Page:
Starks ended the game with 53 rushing yards of his own, including 43 on the Packers’ next drive, and Lacy added his own 2-yard scoring run to conclude the possession. A two-point conversion gave Green Bay a 32-18 lead, while Mason Crosby connected on a late field goal to give the Packers a three possession advantage that put the game out of reach.

With a 17-point lead in hand, the Green Bay defense made sure that no miraculous comeback was mounted by the Redskins. Washington had four possessions after the Packers’ last touchdown; the first ended in a punt while the final three all ended with Washington failing to convert on fourth down. Green Bay used offensive and defensive balance to upset the Redskins and advance to the next round of the postseason.

With the win, the Packers will travel to Arizona looking to avenge a 30-point rout at the hands of the Cardinals just a few weeks ago. Green Bay showed significant improvement against the Redskins, especially on offense, but there are still areas that need to be addressed for the Packers to pull the upset next week.

The team had only an average yardage output, tallying 346 on the day. The Packers’ slow start, including managing just 11 yards in the opening quarter, will likely result in a much larger deficit than just 11-0 against the Cardinals. The Packers also continued to struggle on third down, converting just three of their 11 opportunities.

But there were major positives from the offense. Aaron Rodgers and the receivers were clicking from the second quarter to the end of the game, and the running game rushed for 141 yards on the day. The Packers were noticeably better in the red zone as well. A week after converting just one of their four drives that reached the 20 against the Vikings, Green Bay scored touchdowns on four out of five of its tries against Washington.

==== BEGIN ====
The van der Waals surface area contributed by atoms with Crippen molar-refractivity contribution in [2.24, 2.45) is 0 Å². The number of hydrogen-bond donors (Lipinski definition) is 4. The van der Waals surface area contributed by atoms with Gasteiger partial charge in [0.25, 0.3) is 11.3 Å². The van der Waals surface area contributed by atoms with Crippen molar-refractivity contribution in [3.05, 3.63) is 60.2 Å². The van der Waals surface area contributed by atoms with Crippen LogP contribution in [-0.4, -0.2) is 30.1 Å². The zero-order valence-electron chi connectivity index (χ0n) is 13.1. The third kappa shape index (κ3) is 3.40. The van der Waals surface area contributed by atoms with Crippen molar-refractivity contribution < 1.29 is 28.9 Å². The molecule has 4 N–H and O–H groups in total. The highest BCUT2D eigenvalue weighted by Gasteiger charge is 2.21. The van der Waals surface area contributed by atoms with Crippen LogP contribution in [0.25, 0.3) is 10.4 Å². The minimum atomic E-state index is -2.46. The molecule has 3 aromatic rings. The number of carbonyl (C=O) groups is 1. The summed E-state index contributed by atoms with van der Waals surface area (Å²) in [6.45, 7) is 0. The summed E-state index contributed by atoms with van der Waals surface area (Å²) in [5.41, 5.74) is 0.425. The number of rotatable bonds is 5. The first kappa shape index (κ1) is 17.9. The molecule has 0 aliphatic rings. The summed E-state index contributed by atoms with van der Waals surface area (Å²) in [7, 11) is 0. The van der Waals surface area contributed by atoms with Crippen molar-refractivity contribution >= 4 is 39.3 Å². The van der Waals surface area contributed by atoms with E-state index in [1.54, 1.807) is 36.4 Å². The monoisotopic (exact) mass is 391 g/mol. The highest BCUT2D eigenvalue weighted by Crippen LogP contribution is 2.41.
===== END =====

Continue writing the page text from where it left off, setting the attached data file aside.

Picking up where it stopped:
The offensive line also head up significantly better, even without left tackle David Bakhtiari once again. The unit gave up just one sack, though it resulted in the first quarter safety, and paved the way for a balanced offense. Meanwhile, Green Bay’s defense recorded six sacks on Cousins, including two apiece by Nick Perry and Mike Neal. The Packers added 13 quarterback hits, while Rodgers was hit just twice for the day.

If the Packers can maintain the momentum they seem to have built heading into next week, they will at least stand a chance against the Cardinals. The offense was subpar for almost the entire regular season, but they may be peaking at the right time for the Packers to possibly make a run.

For now, the Packers need to enjoy their victory and prepare for the Cardinals. Most of the media was picking the red-hot Redskins heading into the wild card matchup, and it will likely be the same next week in Arizona. But if Green Bay can perform like it did against Washington, they are capable of pulling an upset to advance to their second straight NFC Championship game.


Sean Blashe is a Packers fan who grew up in Bears territory and is currently a journalism and history major at Marquette University. Sean is a writer with and you can follow him on twitter at @SeanBlashe .